Supercomputer, robots and cybersecurity: Teams from CTU showed the results of the RCI project

The five-year Research Center for Informatics (RCI) project’s results focused on research in artificial intelligence, robotics and informatics were presented in Prague by FIT CTU, FEE CTU and FNSPE CTU scientists. In lectures and live demonstrations, they presented humanoid, wheeled, tracked and walking robots, autonomous drones, applications in bioinformatics, cybersecurity and many other topics. The research and the purchase of equipment that the teams continue to develop, including a supercomputer for artificial intelligence research, was supported by the MEYS’s Operational Programme Research, Development and Education under the Excellence in Research call for CZK 580 million. Part of these funds were also used to involve 128 doctoral students in research. A total of 252 scientists from Czechia and abroad participated in the research topics supported by the RCI project. The presentation of the scientific outputs from the RCI project was also attended by Ing. Jozef Síkela, Minister of Industry and Trade.

“RCI targets cutting-edge research. It addresses problems in artificial intelligence and informatics across a broad spectrum. From theoretical computer science to applications in medicine,” said the head of the RCI project, Professor Jiří Matas, from the Department of Cybernetics at FEE CTU.

He described that the project consisted of nine research packages focusing, for example, on computer vision, computer graphics, machine learning, cybersecurity and the use of machine learning in medicine. Professor Matas, who has been involved in research on computer vision and target tracking using machine learning for a long time, stressed that the RCI also enabled faculty teams to strengthen their cooperation with top experts worldwide and invite them to their workplaces.

One of the important benefits of the RCI project is the purchase of a computer cluster worth more than CZK 121 million, which with its performance, ranks among the largest domestic supercomputers designed exclusively for non-commercial research purposes.

“The cluster mainly runs frameworks for learning deep neural networks, such as PyTorch and TensorFlow,” described Daniel Večerka from the Department of Cybernetics at FEE CTU. “Compute nodes, especially those with GPUs (graphics processing units), are highly used, and most of the time, some computation runs on all 104 available GPUs,” the expert added.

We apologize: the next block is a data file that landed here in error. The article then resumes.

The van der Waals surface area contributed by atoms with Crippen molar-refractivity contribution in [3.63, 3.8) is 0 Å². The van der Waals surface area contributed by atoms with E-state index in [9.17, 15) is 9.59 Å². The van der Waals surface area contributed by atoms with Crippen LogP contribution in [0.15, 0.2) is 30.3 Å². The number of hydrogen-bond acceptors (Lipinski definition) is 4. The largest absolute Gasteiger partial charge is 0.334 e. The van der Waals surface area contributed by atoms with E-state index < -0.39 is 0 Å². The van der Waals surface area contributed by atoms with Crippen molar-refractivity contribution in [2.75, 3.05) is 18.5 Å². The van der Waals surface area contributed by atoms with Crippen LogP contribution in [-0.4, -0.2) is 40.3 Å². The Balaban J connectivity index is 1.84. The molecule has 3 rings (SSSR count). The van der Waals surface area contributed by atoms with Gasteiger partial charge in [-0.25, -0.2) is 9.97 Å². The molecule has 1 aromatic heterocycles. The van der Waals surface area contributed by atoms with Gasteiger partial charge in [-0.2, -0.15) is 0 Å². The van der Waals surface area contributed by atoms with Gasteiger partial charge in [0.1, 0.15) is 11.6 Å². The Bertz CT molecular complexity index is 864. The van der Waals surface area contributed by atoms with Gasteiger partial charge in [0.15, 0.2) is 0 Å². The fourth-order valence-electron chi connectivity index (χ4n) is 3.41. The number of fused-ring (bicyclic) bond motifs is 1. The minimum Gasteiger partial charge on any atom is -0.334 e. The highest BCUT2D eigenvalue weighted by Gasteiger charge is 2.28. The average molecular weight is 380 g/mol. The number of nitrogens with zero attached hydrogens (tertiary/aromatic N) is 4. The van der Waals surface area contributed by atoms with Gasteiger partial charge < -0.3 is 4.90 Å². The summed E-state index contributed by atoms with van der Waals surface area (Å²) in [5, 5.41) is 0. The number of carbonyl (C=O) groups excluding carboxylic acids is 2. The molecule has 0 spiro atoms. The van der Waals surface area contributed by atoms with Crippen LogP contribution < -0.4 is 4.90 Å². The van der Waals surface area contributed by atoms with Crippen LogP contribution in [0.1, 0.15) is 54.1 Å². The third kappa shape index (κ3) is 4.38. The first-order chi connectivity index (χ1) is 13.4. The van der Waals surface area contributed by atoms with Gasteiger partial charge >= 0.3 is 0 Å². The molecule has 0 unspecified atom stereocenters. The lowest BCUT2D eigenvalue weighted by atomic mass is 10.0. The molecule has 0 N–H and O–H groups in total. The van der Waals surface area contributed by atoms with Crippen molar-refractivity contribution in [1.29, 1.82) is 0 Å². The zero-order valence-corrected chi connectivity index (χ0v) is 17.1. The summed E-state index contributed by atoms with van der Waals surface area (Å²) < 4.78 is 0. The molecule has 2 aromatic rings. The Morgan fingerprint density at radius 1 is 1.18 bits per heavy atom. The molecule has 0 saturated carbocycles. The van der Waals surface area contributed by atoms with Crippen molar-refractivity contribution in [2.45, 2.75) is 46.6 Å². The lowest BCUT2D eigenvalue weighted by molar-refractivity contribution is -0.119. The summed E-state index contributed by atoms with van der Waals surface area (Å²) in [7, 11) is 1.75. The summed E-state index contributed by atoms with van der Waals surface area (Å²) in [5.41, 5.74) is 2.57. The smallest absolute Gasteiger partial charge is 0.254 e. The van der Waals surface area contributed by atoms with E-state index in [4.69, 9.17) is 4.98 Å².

“In RCI, the Faculty of Information Technology was responsible for research in the topics of powerful computing and big data, embedded security and theoretical computer science,” said Professor Pavel Tvrdík, head of the Department of Computer Systems at FIT CTU, whose team, in cooperation with researchers from FNSPE CTU, dealt with the area of powerful computing and big data.

As part of the project, his team developed a new library for programming GPU supercomputers, a software tool for processing big astronomical data, new methods for modelling exoplanet atmospheres, efficient algorithms for modelling atomic nuclei, and more.

Professor Róbert Lórencz, head of the Department of Information Security at FIT CTU, presented the research results of the Embedded Security Group. He emphasized the relevance of research in this area, which addresses hardware security and reliability and deals with hardware components’ vulnerability and protection.

“The secure production and secure use of chips with their reliable identification is currently a fundamental requirement in the design of secure computer systems that affect almost all areas of government, industry, but also everyday life in the form of the Internet of Things, smart systems, automotive, etc.,” said Professor Lórencz.

Research in theoretical computer science was carried out by a group led by Professor Jan Holub.

“In the RCI project, we worked on a range of theoretical problems such as creating compressed indexes for big biological data, processing tree data structures or assigning objects to agents according to their preferences, which is used, for example, in so-called food banks. In cooperation with the Technical University of Berlin, a programme was developed to ensure distribution in these banks,” added Professor Holub from the Department of Theoretical Computer Science at FIT CTU. Thanks to support from the RCI project, FIT CTU acquired unique laboratory equipment, such as a Faraday cage or an experimental HPC cluster.

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